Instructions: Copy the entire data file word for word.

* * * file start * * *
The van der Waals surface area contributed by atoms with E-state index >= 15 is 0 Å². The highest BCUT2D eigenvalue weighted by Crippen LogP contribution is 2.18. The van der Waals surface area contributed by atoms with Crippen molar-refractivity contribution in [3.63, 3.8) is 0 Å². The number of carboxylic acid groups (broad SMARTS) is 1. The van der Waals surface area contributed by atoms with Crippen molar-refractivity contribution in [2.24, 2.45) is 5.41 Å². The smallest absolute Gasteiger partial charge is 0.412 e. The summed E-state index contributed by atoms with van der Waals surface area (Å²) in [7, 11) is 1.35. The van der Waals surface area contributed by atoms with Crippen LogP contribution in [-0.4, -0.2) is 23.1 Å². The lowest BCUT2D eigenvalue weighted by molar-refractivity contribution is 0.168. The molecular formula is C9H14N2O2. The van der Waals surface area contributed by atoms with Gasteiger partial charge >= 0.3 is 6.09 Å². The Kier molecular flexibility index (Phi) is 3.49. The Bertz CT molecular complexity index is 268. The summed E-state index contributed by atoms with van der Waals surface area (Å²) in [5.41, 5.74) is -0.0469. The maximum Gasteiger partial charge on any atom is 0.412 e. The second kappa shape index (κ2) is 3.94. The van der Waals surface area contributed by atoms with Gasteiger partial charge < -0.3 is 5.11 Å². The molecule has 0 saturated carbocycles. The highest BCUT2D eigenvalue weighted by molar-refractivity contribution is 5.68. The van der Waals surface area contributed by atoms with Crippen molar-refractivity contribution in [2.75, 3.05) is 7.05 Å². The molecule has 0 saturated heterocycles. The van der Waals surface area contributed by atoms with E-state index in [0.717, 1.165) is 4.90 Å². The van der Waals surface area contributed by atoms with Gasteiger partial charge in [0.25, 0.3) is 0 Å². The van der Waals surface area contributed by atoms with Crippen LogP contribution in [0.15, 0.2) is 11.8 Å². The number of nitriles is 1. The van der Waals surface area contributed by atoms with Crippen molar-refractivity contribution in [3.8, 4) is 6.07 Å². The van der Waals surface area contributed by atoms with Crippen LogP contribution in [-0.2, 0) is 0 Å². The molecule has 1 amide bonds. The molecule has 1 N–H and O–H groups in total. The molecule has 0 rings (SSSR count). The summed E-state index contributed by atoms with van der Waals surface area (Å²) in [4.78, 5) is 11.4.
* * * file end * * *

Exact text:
The van der Waals surface area contributed by atoms with E-state index >= 15 is 0 Å². The highest BCUT2D eigenvalue weighted by Crippen LogP contribution is 2.18. The van der Waals surface area contributed by atoms with Crippen molar-refractivity contribution in [3.63, 3.8) is 0 Å². The number of carboxylic acid groups (broad SMARTS) is 1. The van der Waals surface area contributed by atoms with Crippen molar-refractivity contribution in [2.24, 2.45) is 5.41 Å². The smallest absolute Gasteiger partial charge is 0.412 e. The summed E-state index contributed by atoms with van der Waals surface area (Å²) in [7, 11) is 1.35. The van der Waals surface area contributed by atoms with Crippen LogP contribution in [-0.4, -0.2) is 23.1 Å². The lowest BCUT2D eigenvalue weighted by molar-refractivity contribution is 0.168. The molecular formula is C9H14N2O2. The van der Waals surface area contributed by atoms with Gasteiger partial charge >= 0.3 is 6.09 Å². The Kier molecular flexibility index (Phi) is 3.49. The Bertz CT molecular complexity index is 268. The summed E-state index contributed by atoms with van der Waals surface area (Å²) in [5.41, 5.74) is -0.0469. The maximum Gasteiger partial charge on any atom is 0.412 e. The second kappa shape index (κ2) is 3.94. The van der Waals surface area contributed by atoms with Gasteiger partial charge < -0.3 is 5.11 Å². The molecule has 0 saturated carbocycles. The highest BCUT2D eigenvalue weighted by molar-refractivity contribution is 5.68. The van der Waals surface area contributed by atoms with Crippen molar-refractivity contribution in [2.75, 3.05) is 7.05 Å². The molecule has 0 saturated heterocycles. The van der Waals surface area contributed by atoms with E-state index in [0.717, 1.165) is 4.90 Å². The van der Waals surface area contributed by atoms with Gasteiger partial charge in [0.25, 0.3) is 0 Å². The van der Waals surface area contributed by atoms with Crippen LogP contribution in [0.15, 0.2) is 11.8 Å². The number of nitriles is 1. The van der Waals surface area contributed by atoms with Crippen molar-refractivity contribution in [3.8, 4) is 6.07 Å². The van der Waals surface area contributed by atoms with Crippen LogP contribution in [-0.2, 0) is 0 Å². The molecule has 1 amide bonds. The molecule has 1 N–H and O–H groups in total. The molecule has 0 rings (SSSR count). The summed E-state index contributed by atoms with van der Waals surface area (Å²) in [4.78, 5) is 11.4.